Australia: Bring in the workers

By Jeffrey Francis

The acuteness of Australia’s shortage of workers is far greater than is generally realised.So much so, there is a strong possibility that the federal government will consider an employer push for creating a “guest worker” scheme to bring in from overseas unskilled workers.

Already, visitors from various countries, including foreign students, are now allowed to change their visa on shore to “temporary residents” to ease the shortage in the hospitality industry, especially in restaurants and cafes.

In a new comprehensive paper published in the latest issue of the Academy of Social Sciences, Prof Peter McDonald, director of Demographic and Social Research Institute of the Australian National University, and Glen Withers, chief executive officer of Universities Australia, called on the government to establish an independent inquiry to determine the best planning and policy role of immigration to meet future needs in the labour force.

McDonald, who is also president-elect (2010-2013) of the International Union for the Scientific Study of Population, is often consulted on the issue of population futures, and particularly causes, consequences and policies, by governments around the world.

Withers, who is also a consultant and adviser with extensive experience, has been awarded the Order of Australia for his services to applied economics, including the development of the Australian immigration point system.

They pointed out that the continuing strong demands for Australian resources from China, India and other Asian countries will further intensify the current shortage of workers.

Annual growth of the Australian labour force, which has fallen from an average of 1.9% three years ago to currently 1.2%, will drop even further to 0.7% by 2021 and less than 0.5% by 2051.

In the next 20 years, the only way of increasing labour supply is to step up the annual intake of migrants.

To maintain and sustain the labour force at 1.0% a year at least, the net number of migrants to Australia would have to be 227,000 by 2021.

So far, the annual migrant intake has remained at around 144,000 a year with the record highest of 177,600 in the financial year ended last June.

McDonald and Withers urged the government to provide a long-term skill requirement plan based on high quality demographic-economic modelling and industry and state governments’ assessments of emerging industrial needs.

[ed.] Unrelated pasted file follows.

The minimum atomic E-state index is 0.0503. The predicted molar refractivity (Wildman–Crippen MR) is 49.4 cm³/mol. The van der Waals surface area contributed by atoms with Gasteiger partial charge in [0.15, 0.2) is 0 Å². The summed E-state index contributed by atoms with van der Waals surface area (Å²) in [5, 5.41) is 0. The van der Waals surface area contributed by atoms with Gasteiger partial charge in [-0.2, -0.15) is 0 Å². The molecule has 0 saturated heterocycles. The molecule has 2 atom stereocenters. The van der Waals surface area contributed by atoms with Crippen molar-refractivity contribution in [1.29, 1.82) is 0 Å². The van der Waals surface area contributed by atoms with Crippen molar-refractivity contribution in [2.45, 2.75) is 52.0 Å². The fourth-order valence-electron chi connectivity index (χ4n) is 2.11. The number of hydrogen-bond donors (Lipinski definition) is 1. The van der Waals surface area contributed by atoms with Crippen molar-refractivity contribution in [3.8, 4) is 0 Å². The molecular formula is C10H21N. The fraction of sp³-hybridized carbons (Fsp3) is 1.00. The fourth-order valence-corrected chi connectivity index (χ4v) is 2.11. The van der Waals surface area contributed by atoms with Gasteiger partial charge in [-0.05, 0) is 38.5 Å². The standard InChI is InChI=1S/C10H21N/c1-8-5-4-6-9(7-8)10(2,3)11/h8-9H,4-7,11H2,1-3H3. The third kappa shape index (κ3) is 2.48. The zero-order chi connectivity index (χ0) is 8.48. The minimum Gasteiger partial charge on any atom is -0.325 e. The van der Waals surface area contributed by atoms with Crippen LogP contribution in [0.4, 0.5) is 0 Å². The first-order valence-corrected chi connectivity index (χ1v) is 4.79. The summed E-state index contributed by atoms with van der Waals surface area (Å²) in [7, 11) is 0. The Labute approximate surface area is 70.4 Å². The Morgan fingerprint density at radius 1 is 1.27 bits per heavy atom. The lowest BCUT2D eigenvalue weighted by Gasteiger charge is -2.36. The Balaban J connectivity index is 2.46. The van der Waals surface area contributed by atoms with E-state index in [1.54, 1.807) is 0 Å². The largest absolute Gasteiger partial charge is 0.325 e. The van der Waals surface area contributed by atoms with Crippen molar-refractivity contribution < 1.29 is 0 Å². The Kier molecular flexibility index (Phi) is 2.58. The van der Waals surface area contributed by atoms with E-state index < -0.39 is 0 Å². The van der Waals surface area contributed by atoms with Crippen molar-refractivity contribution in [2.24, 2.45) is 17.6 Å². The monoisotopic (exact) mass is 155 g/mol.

This means that the plan should provide aspirational targeting for education and training policies with regular annual updates.

The two experts also want to know what measures will be taken to ensure that Australian social and economic institutions can adapt to the bigger number of migrants and what skill levels and skill types will be needed to meet future labour requirements.

More importantly, they would like attention to be directed towards the issue of integration although the attitudes of the mainstream community are now much more positive towards immigration.

As a positive strategy, the experts believe that it will continue to be important to recruit skilled migrants so that they will merge smoothly into the Australian labour market.

And, although the experts realised the need for unskilled foreign workers, they expressed caution because the current attitude to such migrants could change if, for some reasons, they remained unemployed for a long period of time.

Quite rightly, they believe that immigration will always be a target for criticism while some Australians, who are economically disadvantaged, remain in the same status.

In this respect, they recommend that immigration should not continue to be expanded unless the public can be assured that all best-practice efforts are being adopted.

This is to ensure that all local residents seeking work, education and training will not be disadvantaged by a focus on new overseas workers as a solution to the shortage of workers.

They see as sensible, worthy and justified for a “guest worker” scheme for the lower skilled workers, especially from the South Pacific islands and Timor Leste in view of Australia’s interests and responsibilities to the islanders.

Currently, however, there is an acute shortage of workers in the hospitality, transport and primary industries that could lead to the extent of lowering the standard of the skill categories.

This is because hotels, transport companies and the rural farms, which will eventually become corporatised, are also facing significant difficulties in employing all levels of workers, whether they are skilled, semi-skilled or unskilled.

They include labourers, cleaners, farm hands, service workers, truck and forklift drivers, machine operators and supervisors.

And they also urged that strict limits be placed on the entry of general unskilled workers whether on a temporary or permanent basis. They are concerned that, without proper planning, the recruitment of low or unskilled migrant workers could create a “second-class” group who will have lower entitlements and lower wages than the workforce generally.

“Such a result could be seen as ‘un-Australian’ and might undermine support for immigration …” they claimed.

“It would also keep some Australian industries from moving to higher value-added production, discouraging better management practices and adoption of new technology, limiting productivity growth.”

Without referring to Prime Minister Kevin Rudd’s aspirations to build a modern Australia, McDonald and Withers declared that their recommendations represent a major challenge to the “designers of modern Australian immigration policy”.

Jeffrey Francis is editorial consultant, Australasia-Pacific Media

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